TORONTO/OTTAWA (Reuters) - The Bank of Canada is unlikely to cut interest rates to support a flagging economy as long as job growth continues at a robust pace, an analysis of the central bank’s response to past divergences in economic data suggests.
The economy could also get a boost from a revival in consumer spending, with next week’s federal budget expected to offer incentives that may ease the burden of debt-laden consumers.
The Canadian economy has become sluggish, with trade uncertainty weighing on business investment and a housing downturn hitting consumer spending, prompting speculation the Bank of Canada could cut rates this year.
But the pace of job growth has historically been a better signal for easing than variations in economic growth, Refinitiv data analyzed by Reuters shows. On the last two occasions that job growth and the strength of the economy diverged, in 2006 and 2012, the Bank of Canada chose not to cut rates.
(GRAPHIC: Canada GDP, jobs and Bank of Canada - tmsnrt.rs/2UH2ynG)
If gross domestic product is expanding at a slow pace “but jobs are blasting ahead, then yes, the bank is unlikely to cut rates,” said Royce Mendes, a senior economist with CIBC Capital Markets, cautioning that job data can be volatile.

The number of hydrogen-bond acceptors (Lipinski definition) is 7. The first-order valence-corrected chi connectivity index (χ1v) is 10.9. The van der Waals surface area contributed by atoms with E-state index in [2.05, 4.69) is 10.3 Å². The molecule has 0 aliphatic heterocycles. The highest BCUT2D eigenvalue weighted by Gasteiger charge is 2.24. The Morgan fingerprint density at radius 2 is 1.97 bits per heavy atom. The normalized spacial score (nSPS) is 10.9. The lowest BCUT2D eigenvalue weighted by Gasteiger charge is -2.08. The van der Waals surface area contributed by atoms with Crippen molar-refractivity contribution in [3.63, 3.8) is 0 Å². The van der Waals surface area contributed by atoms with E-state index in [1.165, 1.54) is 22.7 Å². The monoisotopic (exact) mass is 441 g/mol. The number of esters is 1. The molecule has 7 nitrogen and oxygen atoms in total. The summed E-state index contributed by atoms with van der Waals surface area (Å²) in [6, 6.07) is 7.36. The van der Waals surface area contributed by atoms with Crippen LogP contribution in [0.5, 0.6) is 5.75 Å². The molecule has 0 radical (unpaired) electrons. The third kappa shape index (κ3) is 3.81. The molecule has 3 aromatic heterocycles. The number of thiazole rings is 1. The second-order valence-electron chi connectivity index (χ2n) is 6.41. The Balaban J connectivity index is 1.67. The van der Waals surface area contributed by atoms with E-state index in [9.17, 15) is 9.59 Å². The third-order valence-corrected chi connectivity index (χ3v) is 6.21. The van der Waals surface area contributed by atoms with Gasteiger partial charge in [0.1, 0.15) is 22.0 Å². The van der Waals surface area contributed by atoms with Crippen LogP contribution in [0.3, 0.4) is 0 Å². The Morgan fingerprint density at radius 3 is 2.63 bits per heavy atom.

Dismal economic growth in the fourth quarter prompted the Bank of Canada - which has hiked rates five times since July 2017 - to warn about “increased uncertainty,” even as job gains topped 55,000 in four of the last six months.
The more dovish tone has led the market to price in about a 30 percent chance of a rate cut this year, whereas before it had been pricing in a potential hike. Canada’s 10-year bond yield on Tuesday hit its lowest level since June 2017, dropping below the 1.75 percent level of the central bank’s benchmark interest rate.
But experts say the strong employment numbers suggest Canada is facing a temporary soft patch, making rate cuts a risky response that would leave the Bank of Canada little room to maneuver in the case of a real economic shock.
“The jobs data throws into question whether it is really that serious of a soft patch,” said Greg Anderson, global head of foreign exchange strategy at BMO Capital Markets in New York.
“This might be a three-month soft patch,” he added. “If you spend all your ammunition on a slow patch then there’s nothing else.”
In addition to the economy churning out jobs, there are signs wages are finally rising, something the central bank has been watching closely.
And Canadians may find their wallets padded further, with the potential for Prime Minister Justin Trudeau’s government to introduce measures next week on child care, pharmaceutical care and skills training in the ruling Liberals’ final budget ahead of an October election.
“The bank is rightly cautious because even with the job gains that we’ve had, disposable income growth is really not that supportive,” said Mark Chandler, head of Canadian fixed income and currency strategy at RBC Capital Markets.
“It may change if we get something in the budget - tax rates down, transfers up. Then, disposable income might look a little better.”
Reporting by Fergal Smith in Toronto and Julie Gordon in Ottawa; Editing by Paul Simao